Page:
One method for “sharpening” is particularly beneficial, but many of us are reluctant to implement it: Rest. “I don”t have time,” we tell ourselves – and others if they ask. “There is just too much to do. I will rest after I finish.”

Yet as someone has said, “The more I hurry, the more I fall behind!” Sometimes working harder and faster, when depleted physically, mentally, emotionally or spiritually, actually diminishes results of our effort. Taking a rest – a short break, a brief nap, a day off, even a vacation – can restore energy, renew spirits, and revive optimism.

Some people believe the God of the Bible continually demands activity, but the Scriptures teach much about the importance of rest. About the Creation it states, “By the seventh day God had finished the work he had been doing; so on the seventh day he rested from all his work” (Genesis 2:2). “For in six days the Lord made the heavens and the earth, the sea, and all that is in them, but he rested on the seventh day” (Exodus 20:11).

One of the 10 commandments is “Remember the Sabbath by keeping it holy” (Exodus 20:8). But that is not intended as a restriction, because later Jesus declared, “The Sabbath was made for man, not man for the Sabbath” (Mark 2:27). To God, rest is not only good – it is necessary for fruitful, productive living.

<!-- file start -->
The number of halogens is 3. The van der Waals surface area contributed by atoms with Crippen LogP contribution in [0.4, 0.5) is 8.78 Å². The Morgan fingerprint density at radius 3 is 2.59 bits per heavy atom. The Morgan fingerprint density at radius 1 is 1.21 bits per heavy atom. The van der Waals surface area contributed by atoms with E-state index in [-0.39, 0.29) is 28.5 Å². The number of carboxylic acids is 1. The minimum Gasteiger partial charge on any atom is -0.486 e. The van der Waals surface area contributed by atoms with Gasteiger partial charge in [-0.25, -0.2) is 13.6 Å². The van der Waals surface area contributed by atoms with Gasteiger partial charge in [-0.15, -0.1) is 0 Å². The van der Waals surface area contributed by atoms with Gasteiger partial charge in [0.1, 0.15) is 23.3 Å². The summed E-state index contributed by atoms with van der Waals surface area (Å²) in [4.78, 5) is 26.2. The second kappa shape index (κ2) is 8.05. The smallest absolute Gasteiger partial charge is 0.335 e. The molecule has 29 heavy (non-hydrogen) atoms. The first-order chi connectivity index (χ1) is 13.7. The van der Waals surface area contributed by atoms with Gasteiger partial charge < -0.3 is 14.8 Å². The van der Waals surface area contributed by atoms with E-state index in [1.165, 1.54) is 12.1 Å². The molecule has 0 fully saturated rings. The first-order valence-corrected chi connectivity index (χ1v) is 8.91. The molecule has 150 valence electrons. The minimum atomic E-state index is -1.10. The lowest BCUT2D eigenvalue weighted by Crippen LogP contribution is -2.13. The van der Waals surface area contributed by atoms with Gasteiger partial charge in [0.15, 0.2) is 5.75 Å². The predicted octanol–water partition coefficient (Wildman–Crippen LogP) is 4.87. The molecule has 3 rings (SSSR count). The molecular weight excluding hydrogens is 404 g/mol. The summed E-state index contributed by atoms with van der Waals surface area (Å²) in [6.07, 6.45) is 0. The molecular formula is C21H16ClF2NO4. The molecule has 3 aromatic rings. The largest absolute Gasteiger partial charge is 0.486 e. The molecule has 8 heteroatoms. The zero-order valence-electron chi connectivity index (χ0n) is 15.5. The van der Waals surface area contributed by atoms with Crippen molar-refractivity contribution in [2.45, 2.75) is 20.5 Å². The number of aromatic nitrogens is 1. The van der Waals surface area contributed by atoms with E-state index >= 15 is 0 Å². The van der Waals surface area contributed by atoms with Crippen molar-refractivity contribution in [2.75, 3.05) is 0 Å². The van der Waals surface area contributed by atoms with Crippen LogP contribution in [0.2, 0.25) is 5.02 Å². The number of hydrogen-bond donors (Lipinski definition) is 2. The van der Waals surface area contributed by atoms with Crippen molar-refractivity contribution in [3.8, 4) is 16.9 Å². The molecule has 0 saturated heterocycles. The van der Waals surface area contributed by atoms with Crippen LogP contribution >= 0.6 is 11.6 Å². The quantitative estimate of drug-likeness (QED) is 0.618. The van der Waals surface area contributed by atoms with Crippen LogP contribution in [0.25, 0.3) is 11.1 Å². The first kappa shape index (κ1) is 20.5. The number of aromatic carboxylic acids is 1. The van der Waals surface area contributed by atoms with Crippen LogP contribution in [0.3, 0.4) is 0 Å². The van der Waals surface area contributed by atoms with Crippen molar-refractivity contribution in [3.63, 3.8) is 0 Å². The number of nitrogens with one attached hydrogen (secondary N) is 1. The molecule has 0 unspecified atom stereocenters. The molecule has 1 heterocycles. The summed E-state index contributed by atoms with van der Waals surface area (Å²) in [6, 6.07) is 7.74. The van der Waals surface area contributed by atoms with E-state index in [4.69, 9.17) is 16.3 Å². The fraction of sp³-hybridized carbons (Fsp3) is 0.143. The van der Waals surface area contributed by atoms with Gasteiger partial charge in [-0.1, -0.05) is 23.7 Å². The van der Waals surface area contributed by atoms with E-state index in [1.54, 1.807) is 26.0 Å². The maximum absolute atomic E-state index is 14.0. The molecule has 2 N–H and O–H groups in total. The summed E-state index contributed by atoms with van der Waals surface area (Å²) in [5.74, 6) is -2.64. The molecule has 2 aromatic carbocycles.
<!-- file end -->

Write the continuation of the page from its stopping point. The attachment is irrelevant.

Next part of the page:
In the accounts of Jesus” time on earth, we see Him – despite crushing demands – often breaking away from the crowd to “sharpen the saw.” In 1 Peter 2:21 we are told, “…Christ suffered for you, leaving you an example, that you should follow in his steps.” It would see reasonable to conclude that making certain to get sufficient rest would be one way of “following in His steps.”

How sharp is your saw?

Robert J. Tamasy is vice president of communications for Leaders Legacy, Inc., a non-profit corporation based in Atlanta, Georgia, U.S.A. A veteran of more than 38 years in professional journalism, he is the author of Business At Its Best: Timeless Wisdom from Proverbs for Today”s Workplace (River City Press) and has coauthored with David A. Stoddard, The Heart of Mentoring: 10 Proven Principles for Developing People to Their Fullest Potential (NavPress). For more information, see www.leaderslegacy.com or his blog, www.bobtamasy.blogspot.com.

Reflection/Discussion Questions

Had you heard the story about the man who was too busy trying to cut down a tree to pause long enough to sharpen his saw? Have you ever had an experience similar to that? When thinking in terms of “sharpening the saw,” it”s common to think about things like additional training, getting more education or taking time to practice skills. But do you usually recognize the correlation between performance and rest? Explain your answer. How do you think a person can achieve sufficient rest without being perceived as lazy or unmotivated? What is your reaction to the biblical commandment to keep the Sabbath? How do you view this command – as restrictive and unnecessarily limiting, as therapeutic and very beneficial, or somewhere in between?
NOTE: If you have a Bible and would like to review additional passages that relate to this topic, consider the following verses:
Psalm 37:7,34, 46:10, 127:2; Proverbs 19:23, 24:30-34; Matthew 14:22-33; Mark 6:31